“Read the Rules” is a mantra every attorney should know, and it means more than reading the Rules of Professional Conduct that apply in every state in which you practice. It also means reading the Rules that apply in all of your matters and understanding all the guidelines that apply to professional conduct. At its core, knowing the rules is the minimum competence standard set forth in Rule 1.1.

Thus, if you handle litigation, you also need to read and comply with the relevant Rules of Civil Procedure. Otherwise, a violation such as missing a filing deadline and having a matter dismissed could lead to discipline. Similarly, lawyers with family matters need to recognize the parameters that apply so that they avoid sinking to the depths that some of their clients do in the heat of the moment. In short, knowing the rules—all of them, not just the ethics rules— can help avoid having to hire counsel and explain your missteps.

In addition, many lawyers are licensed in more than one state. For those attorneys, when the ethics rules differ between the states where they are licensed, the best practice is to comply with the most restrictive or detailed rules so that your conduct meets the requirements of every state.

Consider two examples. The IOLTA account rules (typically Rule 1.15) differ in every state, and even the definition of IOLTA funds differs from state to state. Similarly, the advertising Rules (typically Rules 7.1, 7.2 and 7.3) are not consistent from state to state, and they are changing. So not only must you follow and know the Rules, you should also stay abreast of any changes.

2. Handle all funds properly

The easiest way to lose a law license is to mishandle or misappropriate client funds. After all, lawyers are considered fiduciaries in many circumstances, and the need to handle client funds in IOLTA accounts is particularly acute. In addition, my office reviewed the disciplinary decisions in Pennsylvania and discovered that the largest single subject that results in public discipline (ranging from public admonitions to suspensions to disbarments) is mishandling client funds, IOLTA account funds in particular.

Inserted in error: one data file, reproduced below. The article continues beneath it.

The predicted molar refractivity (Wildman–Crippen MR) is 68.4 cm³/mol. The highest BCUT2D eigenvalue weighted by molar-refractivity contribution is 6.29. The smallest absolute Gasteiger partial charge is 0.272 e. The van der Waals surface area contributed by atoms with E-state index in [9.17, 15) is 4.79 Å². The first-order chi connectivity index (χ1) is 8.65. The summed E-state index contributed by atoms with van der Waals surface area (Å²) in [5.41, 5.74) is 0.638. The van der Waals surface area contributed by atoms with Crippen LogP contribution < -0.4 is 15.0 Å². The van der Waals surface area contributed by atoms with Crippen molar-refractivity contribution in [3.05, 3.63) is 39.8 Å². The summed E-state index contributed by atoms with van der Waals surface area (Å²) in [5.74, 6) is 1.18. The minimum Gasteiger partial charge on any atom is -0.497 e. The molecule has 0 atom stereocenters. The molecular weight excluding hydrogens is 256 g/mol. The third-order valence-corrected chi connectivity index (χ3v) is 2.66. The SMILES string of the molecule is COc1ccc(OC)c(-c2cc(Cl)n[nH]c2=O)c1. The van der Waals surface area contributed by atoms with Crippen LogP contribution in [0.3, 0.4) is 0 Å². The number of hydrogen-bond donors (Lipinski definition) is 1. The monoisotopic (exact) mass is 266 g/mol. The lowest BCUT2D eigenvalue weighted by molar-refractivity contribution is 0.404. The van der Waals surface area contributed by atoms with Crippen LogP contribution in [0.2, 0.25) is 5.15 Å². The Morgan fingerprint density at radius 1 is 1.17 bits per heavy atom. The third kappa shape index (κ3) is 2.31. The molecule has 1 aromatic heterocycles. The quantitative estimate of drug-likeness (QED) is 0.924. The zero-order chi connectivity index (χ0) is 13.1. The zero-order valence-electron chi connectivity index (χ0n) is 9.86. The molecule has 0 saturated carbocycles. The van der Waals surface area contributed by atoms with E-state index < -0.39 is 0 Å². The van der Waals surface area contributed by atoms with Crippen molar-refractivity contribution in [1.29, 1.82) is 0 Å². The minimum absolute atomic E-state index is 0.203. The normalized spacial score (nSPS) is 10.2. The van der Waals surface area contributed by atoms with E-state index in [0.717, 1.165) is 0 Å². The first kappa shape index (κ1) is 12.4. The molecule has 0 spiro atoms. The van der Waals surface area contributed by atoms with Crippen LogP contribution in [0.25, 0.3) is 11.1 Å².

Consequently, proper handling of all funds is essential to maintaining your law license and complying with Rule 1.15.

3. Handle client matters diligently

All new attorneys believe that they will be on top of every aspect of every client matter, without exception. Then reality sets in. Life as a practicing lawyer has many demands, including the need to juggle assignments, deadlines, and the ever-changing needs of partners and bosses.

Time management is a critical skill that is rarely, if ever, taught in law school, and does not come naturally to most people. Time management is crucial not only to meeting deadlines and other demands, but also to complying with the Rules (Rule 1.3 requires all lawyers to handle matters diligently), maintaining your sanity, and assuring that you experience a life outside the office.

Moreover, failing to manage time, failing to acknowledge when problems arise, and failing to deal with these issues often causes lawyers to get into disciplinary trouble or to have emotional or chemical dependency issues. The best solution is to adopt procedures to assure that you can manage your workload and, when challenges arise, to discuss them with colleagues. In addition, when necessary, overwhelmed lawyers should seek assistance from professionals. Many bar associations also have resources that can help.